This is an eyesore! …dilapidated security bungalows blot Flagstaff House

Two buildings with contrasting features on Accra’s Liberation Road show the vast inequality that exist just 30 feet apart–the Flamboyant Stool-shaped Flagstaff House and the Police-Military bungalows directly opposite the seat of government.

The dilapidated nature of the police-military bungalows located on one of Ghana’s ceremonial roads, leaves much to be desired. Indeed, it is an eyesore!!

Walt Whitman, an American Poet, spoke about the importance of all men having a modest living, and where wealth doesn’t show much contrast.

“The greatest country, the richest country, is not that which has the most capitalists, monopolists, immense grabbings, vast fortunes, with its sad, sad soil of extreme, degrading, damning poverty, but the land in which there are the most homesteads, freeholds — where wealth does not show such contrasts high and low, where all men have enough — a modest living— and no man is made possessor beyond the sane and beautiful necessities,” he said.

However, such vast contrast exists between the beautiful presidential palace which is designed to house the President and the Vice-President, and the three (3)-storey, six apartment blocks that serve as homes for the people in charge of the security of the Flagstaff House and the citizenry.

The palace that houses the first gentleman of the state and serves as a point of call for many envoys who come calling on our nation Ghana, has gone through many a reform as any building would, and has even had its name debated over several times.

Formerly known as the Golden Jubilee House, the Flagstaff House, located in the capital Accra, on the Liberation Road, is the Presidential Palace that serves as a home and office for the President.

However, seated a few metres from this edifice is a gated community, with buildings that are bulging with very interesting outlook that has seen better days. These ugly looking structures, which seem to be of cream-like coating, are flats that are homes to police and army officers and their families. The Ghana Police Service and the Military, two of the oldest institutions have a number of barracks scattered around the country, but this particular one which has become the hub of advertisements, has stood the test of time without any upgrade. It has not had a coat of paint probably in the last three decades.

Realistically, one would have thought that the surrounding of the state’s most important “home” could serve as a tourist site, as compared to the White House in America. However, this cannot be said of Ghana.

Interestingly, right adjacent this edifice is the Accra Tourist Information Centre which is a reference point for anything related to tourism in the country. This same stretch leads to the Canadian High Commission, the French Embassy, and the Netherlands Embassy. With all these, including the presidential palace in the same vicinity, why then do we have such a distasteful sight in their midst?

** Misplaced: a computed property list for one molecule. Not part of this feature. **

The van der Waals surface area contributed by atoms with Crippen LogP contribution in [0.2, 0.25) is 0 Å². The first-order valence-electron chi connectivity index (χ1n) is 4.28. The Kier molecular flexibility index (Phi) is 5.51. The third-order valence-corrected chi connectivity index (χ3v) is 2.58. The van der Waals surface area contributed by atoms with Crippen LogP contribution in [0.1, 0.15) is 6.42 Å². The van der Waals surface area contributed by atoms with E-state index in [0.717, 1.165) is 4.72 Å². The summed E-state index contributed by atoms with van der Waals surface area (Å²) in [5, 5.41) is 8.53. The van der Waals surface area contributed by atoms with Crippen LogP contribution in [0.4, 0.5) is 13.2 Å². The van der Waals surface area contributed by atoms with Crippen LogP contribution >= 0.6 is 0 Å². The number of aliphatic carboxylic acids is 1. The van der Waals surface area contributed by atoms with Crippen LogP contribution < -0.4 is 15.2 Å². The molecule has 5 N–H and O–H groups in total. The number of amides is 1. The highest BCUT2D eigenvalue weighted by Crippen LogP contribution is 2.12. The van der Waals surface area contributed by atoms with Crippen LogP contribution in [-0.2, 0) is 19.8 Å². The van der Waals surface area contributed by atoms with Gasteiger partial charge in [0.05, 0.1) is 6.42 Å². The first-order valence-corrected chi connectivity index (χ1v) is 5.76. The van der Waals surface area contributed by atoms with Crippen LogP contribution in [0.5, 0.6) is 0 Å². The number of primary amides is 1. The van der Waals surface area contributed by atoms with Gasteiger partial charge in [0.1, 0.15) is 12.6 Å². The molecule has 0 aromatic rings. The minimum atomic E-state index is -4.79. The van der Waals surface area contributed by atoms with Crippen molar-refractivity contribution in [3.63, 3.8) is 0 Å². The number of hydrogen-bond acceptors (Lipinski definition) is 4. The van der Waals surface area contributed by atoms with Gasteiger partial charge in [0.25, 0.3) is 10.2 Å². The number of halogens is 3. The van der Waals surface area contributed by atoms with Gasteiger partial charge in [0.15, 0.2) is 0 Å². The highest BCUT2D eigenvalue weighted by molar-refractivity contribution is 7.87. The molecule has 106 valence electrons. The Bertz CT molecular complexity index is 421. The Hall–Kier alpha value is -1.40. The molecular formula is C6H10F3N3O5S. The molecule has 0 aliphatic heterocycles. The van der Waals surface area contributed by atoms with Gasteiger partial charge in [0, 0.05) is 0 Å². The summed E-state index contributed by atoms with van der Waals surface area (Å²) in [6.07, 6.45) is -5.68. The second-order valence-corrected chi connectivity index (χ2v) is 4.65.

Now, let us walk you down this place, never mind that you could catch a cough weaving your way through the walk ways of the flats. Hey, what’s a little dirt? it’s not like the roads to our villages are paved with gold, but honestly, it’s like a jungle out here, considering the “heaven” one finds right next door.

There, you will find rusty refrigerators hanging on to their dear lives on every corridor, with wash basins, kitchen ware, even wardrobes filled with clothes making a complete home outside. It does also look like an extension of the 2 or 3-bedroom flats, as the ever-creative Ghanaian has found a way to demarcate the balcony with some curtains to create a kitchenette and dare we dream, a play area for the 4 or five children that many families in these flats have.

You cast your eye to each end of the compound, and the walls are faded and caked with dust. The very big wall space that can rival any billboard by the side of the road, is home for many real estate agencies, advertising their products. Ideally, such a space for advertising is known to cost between GH3,000 to GH5,000 per year. This revenue, which could at least be used to even paint the buildings, obviously is being used for other things, other than maintaining the structures.

Multi-coloured clothes are seen dancing on drylines on the balconies, as though they were competing with Ghana flag flying over the palace across the road. Window nets that seem to have never seen water, dirty ceilings, worn out trap doors, and oh! The bare-chested men going about their normal duties comfortably on their balconies without shame of people watching from their window seats in passing vehicles.

Does this reflect well on our nation? Is this what we want people from elsewhere to see our country, especially where our Head of State resides? Where the protectors of the nation live? Is this a location that we want foreigners to want to visit once they arrive in Ghana?

Talk investors who visit the President, hitting the streets after spending time talking investments in our country?

Can’t our beloved country invest to develop the government properties in the immediate vicinity of the Flagstaff House?

Let’s make the vast contrast between these two buildings on one of our ceremonial streets less visible by renovating these ramshackle of homes.